EthicalBoundariesandPractices - Running head ETHICAL BOUNDARIES AND PRACTICES Ethical Boundaries and Practices Stacie Holloway Grand Canyon University

EthicalBoundariesandPractices - Running head ETHICAL...

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Running head: ETHICAL BOUNDARIES AND PRACTICES 1 Ethical Boundaries and Practices Stacie Holloway Grand Canyon University Professional Counseling Orientation and Ethics PCN-505 Marcie Burger September 20, 2016
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ETHICAL BOUNDARIES AND PRACTICES 2 Ethical Boundaries and Practices Ethics is defined as the moral ideals that influence a person’s behavior (Merriam Webster Dictionary, 2016). As a counselor, one will find themselves governed by many different sets of codes of ethics to include the American Counseling Association and their own state licensing board. These ethics provide guidelines for the counselor and a variety of different types of relationships they will engage in to include the client relationship ("ACA Code of Ethics," 2014). Some important aspects of that relationship, that could become ethical issues for a counselor, are knowing when and where to create boundaries, implications of dual relationships, when it is appropriate to work within a multidisciplinary team for the betterment of the client and relationships with supervisors and coworkers. Being aware of what the ethical codes are on these topics as well as where the counselor’s beliefs stand could be the difference between having a successful career or being charged with an ethical violation. Boundaries is defined as the lines that mark the limits of an area (Merriam Webster Dictionary, 2016). In counseling, there are many lines that must be looked at such as confidentiality or anything that may cause the client harm. There is a difference between boundary crossing and boundary violations. Boundary crossing is often described as “clinically effective interventions” (Zur, 2015, para. 2) and is in regard to attending a client’s ceremony such as graduation or self-disclosure. Boundary crossing involves actions that violate or exploit the client (Zur, 2015). One of those boundaries would include dual relationships. Dual Relationships exist when a counselor and a client have multiple roles. An example of this could be that in addition to the counselor and client relationship, they are also friends (Zur, 2015). In the state of Oklahoma, being involved in a dual relationship is one of the most frequently filed violation with the state licensing board (Ashmore, 2016). Having an effective decision making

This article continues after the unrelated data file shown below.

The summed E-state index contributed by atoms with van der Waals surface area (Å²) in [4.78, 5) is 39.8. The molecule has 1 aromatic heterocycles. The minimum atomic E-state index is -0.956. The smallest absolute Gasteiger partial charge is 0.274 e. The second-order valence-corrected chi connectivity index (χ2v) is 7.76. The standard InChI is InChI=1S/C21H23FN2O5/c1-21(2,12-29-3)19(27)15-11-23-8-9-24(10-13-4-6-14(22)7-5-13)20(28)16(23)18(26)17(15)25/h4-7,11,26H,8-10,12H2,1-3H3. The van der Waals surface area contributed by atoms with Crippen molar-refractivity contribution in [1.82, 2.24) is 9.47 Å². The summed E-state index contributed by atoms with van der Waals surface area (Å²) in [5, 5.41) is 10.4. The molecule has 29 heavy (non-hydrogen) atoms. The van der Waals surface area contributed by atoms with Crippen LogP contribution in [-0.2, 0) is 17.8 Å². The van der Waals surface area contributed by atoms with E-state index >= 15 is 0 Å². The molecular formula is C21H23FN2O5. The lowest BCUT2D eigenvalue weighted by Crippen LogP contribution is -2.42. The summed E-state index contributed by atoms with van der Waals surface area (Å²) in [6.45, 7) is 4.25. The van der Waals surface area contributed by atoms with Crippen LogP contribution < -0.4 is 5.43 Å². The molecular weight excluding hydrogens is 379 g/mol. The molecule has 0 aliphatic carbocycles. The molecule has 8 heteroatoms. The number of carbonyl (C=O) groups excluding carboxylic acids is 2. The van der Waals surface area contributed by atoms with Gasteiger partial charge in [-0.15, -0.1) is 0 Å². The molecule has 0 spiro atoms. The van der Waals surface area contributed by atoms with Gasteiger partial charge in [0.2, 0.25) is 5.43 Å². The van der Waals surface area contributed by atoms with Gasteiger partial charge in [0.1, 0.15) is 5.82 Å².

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ETHICAL BOUNDARIES AND PRACTICES 3 model when dealing with these situations of boundaries and dual relationships would provide the counselor proper risk management for the counselor and the client (Younggren & Gottlieb, 2004).
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  • Ethics, American Counseling Association, counselor, ethical boundaries, Jeffrey Younggren, Younggren & Gottlieb

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